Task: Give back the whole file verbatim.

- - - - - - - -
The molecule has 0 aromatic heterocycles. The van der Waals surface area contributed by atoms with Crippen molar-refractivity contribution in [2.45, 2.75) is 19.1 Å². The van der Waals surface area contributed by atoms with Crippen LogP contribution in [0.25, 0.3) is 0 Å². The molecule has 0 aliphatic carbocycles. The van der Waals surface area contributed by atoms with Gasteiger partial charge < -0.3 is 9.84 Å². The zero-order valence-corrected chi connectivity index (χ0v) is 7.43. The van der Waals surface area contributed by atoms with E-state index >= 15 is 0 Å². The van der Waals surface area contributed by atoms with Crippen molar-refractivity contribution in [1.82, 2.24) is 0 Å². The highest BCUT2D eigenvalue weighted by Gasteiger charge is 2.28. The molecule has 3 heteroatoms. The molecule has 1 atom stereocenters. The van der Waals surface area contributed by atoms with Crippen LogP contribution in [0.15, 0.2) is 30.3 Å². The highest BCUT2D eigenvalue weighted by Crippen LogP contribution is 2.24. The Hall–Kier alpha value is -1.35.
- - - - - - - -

The molecule has 0 aromatic heterocycles. The van der Waals surface area contributed by atoms with Crippen molar-refractivity contribution in [2.45, 2.75) is 19.1 Å². The van der Waals surface area contributed by atoms with Crippen LogP contribution in [0.25, 0.3) is 0 Å². The molecule has 0 aliphatic carbocycles. The van der Waals surface area contributed by atoms with Gasteiger partial charge < -0.3 is 9.84 Å². The zero-order valence-corrected chi connectivity index (χ0v) is 7.43. The van der Waals surface area contributed by atoms with E-state index >= 15 is 0 Å². The van der Waals surface area contributed by atoms with Crippen molar-refractivity contribution in [1.82, 2.24) is 0 Å². The highest BCUT2D eigenvalue weighted by Gasteiger charge is 2.28. The molecule has 3 heteroatoms. The molecule has 1 atom stereocenters. The van der Waals surface area contributed by atoms with Crippen LogP contribution in [0.15, 0.2) is 30.3 Å². The highest BCUT2D eigenvalue weighted by Crippen LogP contribution is 2.24. The Hall–Kier alpha value is -1.35.